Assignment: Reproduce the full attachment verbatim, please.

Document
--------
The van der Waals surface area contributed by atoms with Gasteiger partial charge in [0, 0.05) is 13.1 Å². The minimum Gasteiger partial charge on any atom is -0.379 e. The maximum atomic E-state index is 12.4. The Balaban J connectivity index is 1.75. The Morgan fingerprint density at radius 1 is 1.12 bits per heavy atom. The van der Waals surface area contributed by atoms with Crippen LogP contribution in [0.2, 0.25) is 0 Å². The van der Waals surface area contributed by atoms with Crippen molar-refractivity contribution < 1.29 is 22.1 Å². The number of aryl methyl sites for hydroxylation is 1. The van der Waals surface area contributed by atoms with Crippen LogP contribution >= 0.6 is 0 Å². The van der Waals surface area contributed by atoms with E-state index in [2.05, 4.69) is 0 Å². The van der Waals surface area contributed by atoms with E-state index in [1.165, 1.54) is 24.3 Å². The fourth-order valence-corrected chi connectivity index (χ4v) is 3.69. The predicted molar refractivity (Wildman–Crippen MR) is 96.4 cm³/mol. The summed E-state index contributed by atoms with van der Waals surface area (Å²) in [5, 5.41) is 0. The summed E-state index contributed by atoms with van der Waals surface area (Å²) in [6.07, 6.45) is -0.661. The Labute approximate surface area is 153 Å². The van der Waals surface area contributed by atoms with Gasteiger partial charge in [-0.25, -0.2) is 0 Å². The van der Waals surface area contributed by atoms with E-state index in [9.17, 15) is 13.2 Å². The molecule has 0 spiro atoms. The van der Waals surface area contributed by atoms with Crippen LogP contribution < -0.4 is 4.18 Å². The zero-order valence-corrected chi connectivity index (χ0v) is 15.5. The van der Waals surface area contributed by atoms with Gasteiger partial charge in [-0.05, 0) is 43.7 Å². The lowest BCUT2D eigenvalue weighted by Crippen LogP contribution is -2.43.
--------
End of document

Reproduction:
The van der Waals surface area contributed by atoms with Gasteiger partial charge in [0, 0.05) is 13.1 Å². The minimum Gasteiger partial charge on any atom is -0.379 e. The maximum atomic E-state index is 12.4. The Balaban J connectivity index is 1.75. The Morgan fingerprint density at radius 1 is 1.12 bits per heavy atom. The van der Waals surface area contributed by atoms with Crippen LogP contribution in [0.2, 0.25) is 0 Å². The van der Waals surface area contributed by atoms with Crippen molar-refractivity contribution < 1.29 is 22.1 Å². The number of aryl methyl sites for hydroxylation is 1. The van der Waals surface area contributed by atoms with Crippen LogP contribution >= 0.6 is 0 Å². The van der Waals surface area contributed by atoms with E-state index in [2.05, 4.69) is 0 Å². The van der Waals surface area contributed by atoms with E-state index in [1.165, 1.54) is 24.3 Å². The fourth-order valence-corrected chi connectivity index (χ4v) is 3.69. The predicted molar refractivity (Wildman–Crippen MR) is 96.4 cm³/mol. The summed E-state index contributed by atoms with van der Waals surface area (Å²) in [5, 5.41) is 0. The summed E-state index contributed by atoms with van der Waals surface area (Å²) in [6.07, 6.45) is -0.661. The Labute approximate surface area is 153 Å². The van der Waals surface area contributed by atoms with Gasteiger partial charge in [-0.25, -0.2) is 0 Å². The van der Waals surface area contributed by atoms with E-state index in [9.17, 15) is 13.2 Å². The molecule has 0 spiro atoms. The van der Waals surface area contributed by atoms with Crippen LogP contribution < -0.4 is 4.18 Å². The zero-order valence-corrected chi connectivity index (χ0v) is 15.5. The van der Waals surface area contributed by atoms with Gasteiger partial charge in [-0.05, 0) is 43.7 Å². The lowest BCUT2D eigenvalue weighted by Crippen LogP contribution is -2.43.